This article uses a life history approach to explore personal experiences of dyslexia of one higher-education lecturer and its impact on her professional identity. The informant is currently employed as a lecturer of initial teacher training in a UK university. She worked as a primary school teacher for over a decade prior to embarking on an academic career in teacher education. The informant draws on her own experiences as a pupil, teacher and lecturer, and additionally, she presents accounts of student teachers with dyslexia drawn from her current professional context. Although the data are not generalizable, the account nevertheless illustrates the positive impact of the social model of disability for the informant and her students who had been identified as dyslexic during their initial training as teachers. Additionally, the account also illustrates the ways in which teachers' personal experiences of dyslexia can shape professional identities in very positive ways. Implications for both teacher training and pedagogic approaches in schools to support learners with dyslexia are drawn out of the narrative.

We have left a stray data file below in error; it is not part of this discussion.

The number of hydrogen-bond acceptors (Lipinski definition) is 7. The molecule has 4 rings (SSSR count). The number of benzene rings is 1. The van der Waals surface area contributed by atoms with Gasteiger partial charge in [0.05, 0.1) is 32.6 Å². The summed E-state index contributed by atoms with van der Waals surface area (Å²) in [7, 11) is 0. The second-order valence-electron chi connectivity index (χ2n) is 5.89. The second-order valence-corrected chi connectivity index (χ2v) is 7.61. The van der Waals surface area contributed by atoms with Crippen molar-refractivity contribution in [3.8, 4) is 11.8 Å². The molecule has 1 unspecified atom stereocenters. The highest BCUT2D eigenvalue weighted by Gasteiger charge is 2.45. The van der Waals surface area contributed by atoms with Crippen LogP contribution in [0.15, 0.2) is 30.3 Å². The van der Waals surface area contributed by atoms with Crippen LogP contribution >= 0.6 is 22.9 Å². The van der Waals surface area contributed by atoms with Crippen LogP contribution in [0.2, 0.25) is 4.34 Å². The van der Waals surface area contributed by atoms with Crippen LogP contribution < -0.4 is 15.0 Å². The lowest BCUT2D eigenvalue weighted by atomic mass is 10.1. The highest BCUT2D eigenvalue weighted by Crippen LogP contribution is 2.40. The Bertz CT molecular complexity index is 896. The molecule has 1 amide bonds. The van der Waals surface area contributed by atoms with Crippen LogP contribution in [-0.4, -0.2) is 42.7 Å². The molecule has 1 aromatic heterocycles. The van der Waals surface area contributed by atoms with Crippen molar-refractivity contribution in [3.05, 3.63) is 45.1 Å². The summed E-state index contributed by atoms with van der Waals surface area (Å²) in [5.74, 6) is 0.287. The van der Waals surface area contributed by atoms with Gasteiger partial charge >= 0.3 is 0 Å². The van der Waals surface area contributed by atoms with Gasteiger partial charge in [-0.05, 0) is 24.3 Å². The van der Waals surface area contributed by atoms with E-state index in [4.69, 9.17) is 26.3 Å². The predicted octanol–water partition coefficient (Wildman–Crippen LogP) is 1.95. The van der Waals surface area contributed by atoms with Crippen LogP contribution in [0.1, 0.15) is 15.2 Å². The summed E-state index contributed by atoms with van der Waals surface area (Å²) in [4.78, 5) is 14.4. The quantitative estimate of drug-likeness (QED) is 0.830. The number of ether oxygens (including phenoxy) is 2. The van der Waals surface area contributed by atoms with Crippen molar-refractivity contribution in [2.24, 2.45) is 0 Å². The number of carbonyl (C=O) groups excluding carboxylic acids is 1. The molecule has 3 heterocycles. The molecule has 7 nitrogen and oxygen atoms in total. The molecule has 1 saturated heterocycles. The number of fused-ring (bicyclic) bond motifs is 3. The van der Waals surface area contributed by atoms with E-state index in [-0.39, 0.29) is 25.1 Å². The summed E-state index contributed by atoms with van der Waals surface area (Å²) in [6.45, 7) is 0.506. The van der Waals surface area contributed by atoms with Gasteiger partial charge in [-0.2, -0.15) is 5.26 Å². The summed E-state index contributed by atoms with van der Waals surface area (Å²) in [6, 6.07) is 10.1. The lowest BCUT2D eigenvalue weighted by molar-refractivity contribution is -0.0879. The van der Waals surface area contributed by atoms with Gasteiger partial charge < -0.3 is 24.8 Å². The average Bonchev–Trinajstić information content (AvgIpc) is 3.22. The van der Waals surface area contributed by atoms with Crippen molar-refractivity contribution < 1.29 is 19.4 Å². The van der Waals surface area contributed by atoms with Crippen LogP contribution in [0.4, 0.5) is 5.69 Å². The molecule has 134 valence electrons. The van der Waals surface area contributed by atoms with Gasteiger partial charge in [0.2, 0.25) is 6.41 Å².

|Number of pages||16|
|Publication status||Published - 1 May 2015|
- social model